The best feature of World at War, however, is the unlockable Nazi Zombies mode. Once you beat the game, this shockingly fun mode is available in both single player and multiplayer. Nazi Zombies drops you in the middle of a barricaded cabin, and charges you to survive wave after wave of zombies who are trying to break in. Players acquire points for shooting zombies (extra points for headshots) and repairing destroyed barricades. The points are used to purchase weapons and open up new areas of the cabin, which gives you more places to flee if you get overrun. It's not actually possible to win this mode, as each round the zombies get faster, more numerous and harder to kill. This mode is terribly addictive, and most of my time with multiplayer was spent in this mode. Sure, it's goofy, and bizarre, but it's an addictive little ditty nonetheless. It's just a shame that there's only one level to play. Let's hope for some downloadable content that will expand this mode.

The bread and butter of the Call of Duty series has always been its multiplayer, and this instalment is no different. Most of the features players loved about CoD4 multiplayer have come back with a vengeance here. The perks system has returned, allowing players to spend points earned through kills and challenges to unlock new multiplayer modes, weapons, and player enhancements. The competition online is pretty cutthroat, so you'll need all the perks you can get. Unfortunately, beginners will be thrown right into the fire with fully perked out players while they're stuck with the peashooters at the start. Even the boot camp rooms with level caps give certain players an unfair advantage. Still, it's a pretty good consolation once you get a few levels behind your belt and start decimating those newbs yourself. It's important to note, that the console versions only allow for 12 players instead of the PC version's 40.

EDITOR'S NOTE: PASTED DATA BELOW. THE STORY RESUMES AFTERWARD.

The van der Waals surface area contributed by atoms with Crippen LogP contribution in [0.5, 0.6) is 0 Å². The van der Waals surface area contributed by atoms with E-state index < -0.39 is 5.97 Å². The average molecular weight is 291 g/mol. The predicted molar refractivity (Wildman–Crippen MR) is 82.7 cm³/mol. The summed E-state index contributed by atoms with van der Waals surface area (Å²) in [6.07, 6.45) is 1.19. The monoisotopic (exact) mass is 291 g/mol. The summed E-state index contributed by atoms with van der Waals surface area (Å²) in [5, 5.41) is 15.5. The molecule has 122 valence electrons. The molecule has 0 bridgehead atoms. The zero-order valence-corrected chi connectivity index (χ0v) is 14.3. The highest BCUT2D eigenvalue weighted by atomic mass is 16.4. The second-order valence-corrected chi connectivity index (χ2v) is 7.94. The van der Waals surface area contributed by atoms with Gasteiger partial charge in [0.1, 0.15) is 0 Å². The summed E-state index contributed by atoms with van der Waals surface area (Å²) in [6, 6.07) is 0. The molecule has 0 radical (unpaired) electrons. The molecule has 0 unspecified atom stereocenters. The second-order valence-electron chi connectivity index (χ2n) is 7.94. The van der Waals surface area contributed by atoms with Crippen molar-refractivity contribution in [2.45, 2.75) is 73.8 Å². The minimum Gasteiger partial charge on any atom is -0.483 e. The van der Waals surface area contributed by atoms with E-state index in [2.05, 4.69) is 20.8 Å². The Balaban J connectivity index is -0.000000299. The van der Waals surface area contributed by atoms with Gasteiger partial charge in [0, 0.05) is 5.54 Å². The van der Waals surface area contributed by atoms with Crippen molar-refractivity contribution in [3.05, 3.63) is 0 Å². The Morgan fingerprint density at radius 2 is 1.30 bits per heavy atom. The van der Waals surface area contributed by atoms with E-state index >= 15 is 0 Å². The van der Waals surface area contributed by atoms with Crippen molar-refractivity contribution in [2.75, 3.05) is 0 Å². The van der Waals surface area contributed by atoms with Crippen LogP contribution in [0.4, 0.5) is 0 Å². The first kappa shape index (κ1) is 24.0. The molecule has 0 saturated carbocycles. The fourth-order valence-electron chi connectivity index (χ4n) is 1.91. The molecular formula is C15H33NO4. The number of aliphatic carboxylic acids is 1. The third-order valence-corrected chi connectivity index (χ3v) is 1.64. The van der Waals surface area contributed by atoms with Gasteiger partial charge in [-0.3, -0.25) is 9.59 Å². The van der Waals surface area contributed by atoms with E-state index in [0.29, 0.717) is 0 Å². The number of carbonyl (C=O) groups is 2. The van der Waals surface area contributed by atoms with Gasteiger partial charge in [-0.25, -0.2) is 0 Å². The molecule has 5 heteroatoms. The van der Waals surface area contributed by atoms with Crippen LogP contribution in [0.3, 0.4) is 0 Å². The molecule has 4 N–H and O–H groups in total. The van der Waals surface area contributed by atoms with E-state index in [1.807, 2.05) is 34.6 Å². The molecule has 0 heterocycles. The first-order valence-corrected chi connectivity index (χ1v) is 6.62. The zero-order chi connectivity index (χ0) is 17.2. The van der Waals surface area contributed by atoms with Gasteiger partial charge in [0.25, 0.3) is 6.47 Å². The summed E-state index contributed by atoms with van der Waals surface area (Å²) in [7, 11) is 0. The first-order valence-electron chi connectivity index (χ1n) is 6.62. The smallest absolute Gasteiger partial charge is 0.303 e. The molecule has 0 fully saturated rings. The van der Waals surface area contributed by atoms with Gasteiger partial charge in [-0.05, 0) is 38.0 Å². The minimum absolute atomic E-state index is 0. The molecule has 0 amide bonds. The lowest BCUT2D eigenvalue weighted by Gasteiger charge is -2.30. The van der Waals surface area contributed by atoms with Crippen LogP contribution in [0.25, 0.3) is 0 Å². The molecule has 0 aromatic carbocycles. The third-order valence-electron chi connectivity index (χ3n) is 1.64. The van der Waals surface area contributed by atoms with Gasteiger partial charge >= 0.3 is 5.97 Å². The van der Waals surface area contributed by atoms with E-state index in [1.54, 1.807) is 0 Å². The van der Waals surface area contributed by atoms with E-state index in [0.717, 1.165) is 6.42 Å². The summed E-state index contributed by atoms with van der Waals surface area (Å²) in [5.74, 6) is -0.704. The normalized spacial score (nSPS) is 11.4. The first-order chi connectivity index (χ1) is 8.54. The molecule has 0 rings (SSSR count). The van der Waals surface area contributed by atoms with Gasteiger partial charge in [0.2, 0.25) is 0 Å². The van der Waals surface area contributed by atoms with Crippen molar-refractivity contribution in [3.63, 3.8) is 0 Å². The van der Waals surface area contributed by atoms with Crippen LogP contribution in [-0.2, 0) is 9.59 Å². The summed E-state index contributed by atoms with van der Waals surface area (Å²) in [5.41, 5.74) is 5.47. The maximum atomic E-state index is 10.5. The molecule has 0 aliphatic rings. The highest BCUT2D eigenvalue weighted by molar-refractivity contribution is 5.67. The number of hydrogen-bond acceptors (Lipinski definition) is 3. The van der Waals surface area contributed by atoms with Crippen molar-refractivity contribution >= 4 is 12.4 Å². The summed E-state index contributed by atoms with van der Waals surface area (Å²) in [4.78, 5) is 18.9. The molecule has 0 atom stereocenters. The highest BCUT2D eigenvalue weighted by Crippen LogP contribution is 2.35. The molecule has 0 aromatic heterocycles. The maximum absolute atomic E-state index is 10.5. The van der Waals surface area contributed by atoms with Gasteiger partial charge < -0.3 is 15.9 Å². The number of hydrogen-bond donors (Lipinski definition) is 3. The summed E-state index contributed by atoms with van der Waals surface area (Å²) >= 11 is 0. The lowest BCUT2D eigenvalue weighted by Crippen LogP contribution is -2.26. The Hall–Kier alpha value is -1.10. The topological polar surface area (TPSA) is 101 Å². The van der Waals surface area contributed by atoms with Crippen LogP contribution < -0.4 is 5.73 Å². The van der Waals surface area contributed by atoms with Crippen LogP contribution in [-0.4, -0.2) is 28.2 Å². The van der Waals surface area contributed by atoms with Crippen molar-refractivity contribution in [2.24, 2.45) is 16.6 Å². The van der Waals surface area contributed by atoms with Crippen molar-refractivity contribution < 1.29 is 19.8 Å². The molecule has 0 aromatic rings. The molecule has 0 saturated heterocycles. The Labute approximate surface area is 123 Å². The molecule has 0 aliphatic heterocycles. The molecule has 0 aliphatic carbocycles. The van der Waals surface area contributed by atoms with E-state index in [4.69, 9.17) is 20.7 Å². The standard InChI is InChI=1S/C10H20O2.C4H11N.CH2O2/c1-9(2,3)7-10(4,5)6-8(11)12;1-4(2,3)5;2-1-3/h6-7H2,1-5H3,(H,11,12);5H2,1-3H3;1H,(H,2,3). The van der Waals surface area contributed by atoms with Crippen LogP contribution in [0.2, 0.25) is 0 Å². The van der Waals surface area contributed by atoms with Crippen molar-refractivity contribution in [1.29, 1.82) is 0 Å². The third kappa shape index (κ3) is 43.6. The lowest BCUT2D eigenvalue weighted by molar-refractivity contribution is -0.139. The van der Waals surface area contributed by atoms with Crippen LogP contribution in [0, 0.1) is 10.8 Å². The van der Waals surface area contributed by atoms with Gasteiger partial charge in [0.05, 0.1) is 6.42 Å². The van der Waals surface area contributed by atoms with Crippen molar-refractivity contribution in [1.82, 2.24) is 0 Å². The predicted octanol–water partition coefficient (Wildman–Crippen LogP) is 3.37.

World at War runs on the same engine as CoD4, which obviously means that this game is a treat for the eyes. The game always runs at a smooth framerate, despite the insane amounts of action unfolding onscreen at any given moment. World at War is also by far the most gruesome Call of Duty game to date, which means that you'll be privy to some gruesome effects, including immolations and severed limbs. The environments also look fantastic, with fully animated foliage. Fire also plays a big role, as fields will catch and burn during flame thrower battles. Only some awkward looking facial modelling mars what is otherwise a fantastic visual presentation.

Audio on the other hand, is a huge disappointment considering the pedigree of the series. Gone are the punchy, powerful sounding weapons of past titles, replaced with what sound like pop guns. Worse than that though, are some serious sound mixing issues that suck a lot of immersion out of the experience. Voices are far too quiet, making it impossible to discern orders and basically hear anything that is being said to you, and the music is far too loud as are gunshots that don't come from your weapon. I messed with the sliders to fix the issue, but to little avail. I even popped in my copy of CoD2 just to make sure that it wasn't my surround system messing up on me, which it wasn't. While the game also features voice work from Mr. Jack Bauer himself, Kiefer Sutherland, his performance is uninspiring and phoned in. The voice acting in general is actually pretty lousy. Also, while the soundtrack is mostly solid, there a few rather inappropriate heavy guitar riffs that I also could have done without.

If all you're looking for is more of the same, then Call of Duty: World at War is certainly a worthy addition to the franchise. After a lacklustre Call of Duty 3, Treyarch has made up for their past missteps and given Call of Duty fans something to tide them over until the next inevitable Infinity Ward release. Despite an underwhelming single player campaign, the superlative multiplayer modes more than make up for it. Now if you'll excuse me, I know some Nazi zombies who need to introduced to the noisy end of my M1 Garand.